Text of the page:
I get this question often: How tall is Pikes Peak? But what is the right answer? The height of the mountain has has shrunk since Pike thought it was 18,000 feet high. Well not really, but the measurements given over the years have gotten lower. So let us take some time to look at this.
Basic geometry says if you know the height of two objects, and the distances apart, you can figure the height of the third. As surveyors got further and further from their starting points, any errors just grew. Back in the 1880s they thought it was about 14,200 feet. It was a short time later defined as 14,147 feet. The United States Geological Society gave it a height of 14,109 in 1913. The running joke in Colorado Springs became, “It is because all those tourists took rocks home with them.” Actually, it was just more accurate measuring. One newspaper story blamed the shoe leather wear from the many tourists who rode on the cog railway. It was suggested that perhaps the railway ought to haul a few thousand loads of replacement rocks. The railway has never had freight cars, so just how they would get the rocks up there was a puzzle.
As it so happens, every year they haul a lot of rocks and gravel up to the top. They fill in holes caused by erosion from melting snow and rain by hauling up rock from lower on the mountain. The mountain would certainly have taken on a strange look if they had tried to get it back up to 14,147. It would have pointed the flat top.
In the 1940s the measurement was raised to 14,110 feet. The joke then was that they had hauled up some rocks to even it out. A few years ago 14,115 feet was announced, using GPS measurements. A few signs, and trinkets now display the mountain’s “new” altitude, but signs up top, where all the tourists stand, still say 14,110 feet.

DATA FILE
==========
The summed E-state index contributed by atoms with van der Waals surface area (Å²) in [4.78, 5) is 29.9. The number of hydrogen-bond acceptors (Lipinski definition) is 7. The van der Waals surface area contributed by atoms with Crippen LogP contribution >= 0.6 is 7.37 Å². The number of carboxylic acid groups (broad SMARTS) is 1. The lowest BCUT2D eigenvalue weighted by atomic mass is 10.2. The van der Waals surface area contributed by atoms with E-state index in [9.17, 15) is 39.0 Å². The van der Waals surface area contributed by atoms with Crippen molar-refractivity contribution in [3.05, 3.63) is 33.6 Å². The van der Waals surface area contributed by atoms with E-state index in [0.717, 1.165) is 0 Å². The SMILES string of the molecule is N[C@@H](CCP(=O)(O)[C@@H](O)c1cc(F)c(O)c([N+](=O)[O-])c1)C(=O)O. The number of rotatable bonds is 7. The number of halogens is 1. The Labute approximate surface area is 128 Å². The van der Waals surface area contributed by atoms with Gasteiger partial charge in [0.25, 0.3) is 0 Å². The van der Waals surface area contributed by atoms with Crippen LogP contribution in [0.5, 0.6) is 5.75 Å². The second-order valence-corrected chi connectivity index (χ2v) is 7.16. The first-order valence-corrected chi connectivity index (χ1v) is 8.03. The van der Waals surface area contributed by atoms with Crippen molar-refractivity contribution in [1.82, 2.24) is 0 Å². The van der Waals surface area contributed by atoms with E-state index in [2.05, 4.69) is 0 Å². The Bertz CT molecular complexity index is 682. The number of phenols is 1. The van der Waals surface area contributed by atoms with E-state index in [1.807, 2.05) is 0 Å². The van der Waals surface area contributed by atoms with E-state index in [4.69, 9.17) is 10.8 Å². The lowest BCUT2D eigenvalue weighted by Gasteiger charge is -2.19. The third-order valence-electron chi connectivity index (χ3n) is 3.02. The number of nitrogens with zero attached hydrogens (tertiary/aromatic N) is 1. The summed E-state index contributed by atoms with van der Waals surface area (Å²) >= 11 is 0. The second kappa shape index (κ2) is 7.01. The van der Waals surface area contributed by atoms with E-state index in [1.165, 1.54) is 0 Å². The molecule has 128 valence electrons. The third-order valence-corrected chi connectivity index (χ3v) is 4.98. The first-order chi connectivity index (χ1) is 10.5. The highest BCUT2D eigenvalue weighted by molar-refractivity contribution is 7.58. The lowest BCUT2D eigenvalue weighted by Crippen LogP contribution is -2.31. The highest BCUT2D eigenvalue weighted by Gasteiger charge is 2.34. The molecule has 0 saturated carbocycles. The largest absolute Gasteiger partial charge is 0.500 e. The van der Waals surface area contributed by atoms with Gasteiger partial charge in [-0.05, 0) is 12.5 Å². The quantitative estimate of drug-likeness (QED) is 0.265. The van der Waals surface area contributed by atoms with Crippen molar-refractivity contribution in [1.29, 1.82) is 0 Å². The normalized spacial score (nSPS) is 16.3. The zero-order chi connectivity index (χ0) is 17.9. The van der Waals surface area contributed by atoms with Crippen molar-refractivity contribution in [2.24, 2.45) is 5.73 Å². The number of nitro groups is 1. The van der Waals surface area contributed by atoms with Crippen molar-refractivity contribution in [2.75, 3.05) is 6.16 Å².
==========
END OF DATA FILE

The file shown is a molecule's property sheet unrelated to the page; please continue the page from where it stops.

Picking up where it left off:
That brings up another question. I have seen several locations for the actual Pikes Peak summit. Over the years there must have been a couple dozen spots identified as the true summit. Some were signs, and a couple were structures made of stones. I know a couple of these were destroyed when spring snow was plowed out of the parking lot. There is a USGS medallion in the rocks not far from the site of the old highway summit house. Oh yes, there have been several different summit houses. From 1916 until about 1960 there were two, one for the highway, one for the railway. After fires the summit houses were combined into one structure, which is now being replaced.
America’s Mountain may be taller now with all the construction. Digging the hole for the new Pikes Peak Summit House, they had to put the rock somewhere. They are starting to fill in the hole a bit, but the summit has been changing with this building project.
E.M. “Mel” McFarland is an artist, historian and railroad enthusiast. He is a Pikes Peak region native and has written a handful of books and guides highlighting the area’s rich history. Contact Mel at email@example.com.